You quit drinking, you turn thirty-one, everyone at the party
is younger than you, everyone suddenly owns property,
has a spouse, children, pets that don’t live in bowls. And it seems
like something you should do. But force my love to stay
and sign papers! It could be the world balancing a butterfly
on its tip or it could be the world balanced
on a butterfly or it could be that none of this matters,
not a bit, not the heart I wanted to save,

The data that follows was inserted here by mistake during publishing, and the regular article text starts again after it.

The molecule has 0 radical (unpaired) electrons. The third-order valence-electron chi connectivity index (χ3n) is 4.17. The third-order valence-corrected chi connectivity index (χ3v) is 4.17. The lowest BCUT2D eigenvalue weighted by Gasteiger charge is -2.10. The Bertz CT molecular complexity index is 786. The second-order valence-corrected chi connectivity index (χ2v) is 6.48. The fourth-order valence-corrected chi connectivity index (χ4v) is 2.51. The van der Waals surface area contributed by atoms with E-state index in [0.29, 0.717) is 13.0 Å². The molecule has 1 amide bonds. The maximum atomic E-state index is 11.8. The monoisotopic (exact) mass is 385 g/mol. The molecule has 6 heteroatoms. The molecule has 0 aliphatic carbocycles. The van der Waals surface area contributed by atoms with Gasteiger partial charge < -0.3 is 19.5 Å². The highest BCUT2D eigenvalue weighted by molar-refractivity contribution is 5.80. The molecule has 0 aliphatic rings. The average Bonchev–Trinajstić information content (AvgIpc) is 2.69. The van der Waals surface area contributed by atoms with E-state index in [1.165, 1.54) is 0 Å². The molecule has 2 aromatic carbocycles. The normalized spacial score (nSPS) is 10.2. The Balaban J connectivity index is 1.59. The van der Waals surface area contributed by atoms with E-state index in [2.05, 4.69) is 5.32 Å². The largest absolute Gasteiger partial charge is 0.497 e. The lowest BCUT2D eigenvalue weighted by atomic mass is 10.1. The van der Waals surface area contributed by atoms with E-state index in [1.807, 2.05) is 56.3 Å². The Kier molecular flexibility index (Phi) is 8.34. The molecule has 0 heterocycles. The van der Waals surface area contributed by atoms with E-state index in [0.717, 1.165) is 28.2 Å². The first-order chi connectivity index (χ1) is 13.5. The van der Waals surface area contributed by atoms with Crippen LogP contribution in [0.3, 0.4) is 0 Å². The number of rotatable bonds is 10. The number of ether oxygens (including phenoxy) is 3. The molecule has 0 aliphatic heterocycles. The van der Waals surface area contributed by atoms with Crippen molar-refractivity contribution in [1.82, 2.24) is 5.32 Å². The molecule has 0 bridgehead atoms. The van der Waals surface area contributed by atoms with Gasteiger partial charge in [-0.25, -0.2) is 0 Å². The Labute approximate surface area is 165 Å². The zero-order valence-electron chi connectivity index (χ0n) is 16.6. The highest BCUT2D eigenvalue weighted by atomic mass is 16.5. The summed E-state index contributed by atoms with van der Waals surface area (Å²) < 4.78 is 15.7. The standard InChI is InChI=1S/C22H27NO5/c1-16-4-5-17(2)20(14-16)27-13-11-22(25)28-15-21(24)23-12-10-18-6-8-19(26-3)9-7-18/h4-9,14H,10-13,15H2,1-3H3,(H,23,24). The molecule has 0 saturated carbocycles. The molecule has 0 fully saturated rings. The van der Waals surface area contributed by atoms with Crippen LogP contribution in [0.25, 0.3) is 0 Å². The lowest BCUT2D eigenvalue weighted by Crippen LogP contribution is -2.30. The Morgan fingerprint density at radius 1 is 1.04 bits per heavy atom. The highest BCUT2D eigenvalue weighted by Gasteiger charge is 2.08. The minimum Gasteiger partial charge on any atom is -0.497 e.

not the soup burned to the pan, not the desire
for one more. Not any of the things we shouldn’t have eaten.
That we went on eating. For years.
There are birds who no longer live and a world without their songs.
There is a world somewhere that is not too hot for our bones.
Not too cold for our throats. Not too dry
to keep you from swallowing and clearing
your throat. I’m sorry.

I spoke too loudly.
I needed the money. In the end.

Emily M. Green earned an MFA in poetry from the University of Wisconsin-Madison and MFA in fiction from the University of Mississippi. Her work has appeared in Poet Lore, The Florida Review, and Prairie Schooner, among others. She is president of the National Association of Super Heroes (NASH).